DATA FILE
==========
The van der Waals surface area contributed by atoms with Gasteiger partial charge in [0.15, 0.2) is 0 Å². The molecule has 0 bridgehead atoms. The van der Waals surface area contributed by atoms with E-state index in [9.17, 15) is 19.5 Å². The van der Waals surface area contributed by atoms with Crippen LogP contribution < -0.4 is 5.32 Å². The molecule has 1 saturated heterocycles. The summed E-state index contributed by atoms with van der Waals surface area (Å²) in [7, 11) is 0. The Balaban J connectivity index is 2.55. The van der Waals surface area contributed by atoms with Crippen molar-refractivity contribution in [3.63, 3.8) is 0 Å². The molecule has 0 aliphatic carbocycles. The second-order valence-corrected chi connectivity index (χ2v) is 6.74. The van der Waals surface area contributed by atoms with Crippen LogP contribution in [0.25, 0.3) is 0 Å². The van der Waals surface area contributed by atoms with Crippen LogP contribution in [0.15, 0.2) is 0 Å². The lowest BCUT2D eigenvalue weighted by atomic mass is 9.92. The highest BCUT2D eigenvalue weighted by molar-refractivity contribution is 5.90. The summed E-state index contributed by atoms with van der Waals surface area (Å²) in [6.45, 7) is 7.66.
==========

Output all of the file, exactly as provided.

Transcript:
The van der Waals surface area contributed by atoms with Gasteiger partial charge in [0.15, 0.2) is 0 Å². The molecule has 0 bridgehead atoms. The van der Waals surface area contributed by atoms with E-state index in [9.17, 15) is 19.5 Å². The van der Waals surface area contributed by atoms with Crippen LogP contribution < -0.4 is 5.32 Å². The molecule has 1 saturated heterocycles. The summed E-state index contributed by atoms with van der Waals surface area (Å²) in [7, 11) is 0. The Balaban J connectivity index is 2.55. The van der Waals surface area contributed by atoms with Crippen molar-refractivity contribution in [3.63, 3.8) is 0 Å². The molecule has 0 aliphatic carbocycles. The second-order valence-corrected chi connectivity index (χ2v) is 6.74. The van der Waals surface area contributed by atoms with Crippen LogP contribution in [0.25, 0.3) is 0 Å². The van der Waals surface area contributed by atoms with Crippen LogP contribution in [0.15, 0.2) is 0 Å². The lowest BCUT2D eigenvalue weighted by atomic mass is 9.92. The highest BCUT2D eigenvalue weighted by molar-refractivity contribution is 5.90. The summed E-state index contributed by atoms with van der Waals surface area (Å²) in [6.45, 7) is 7.66.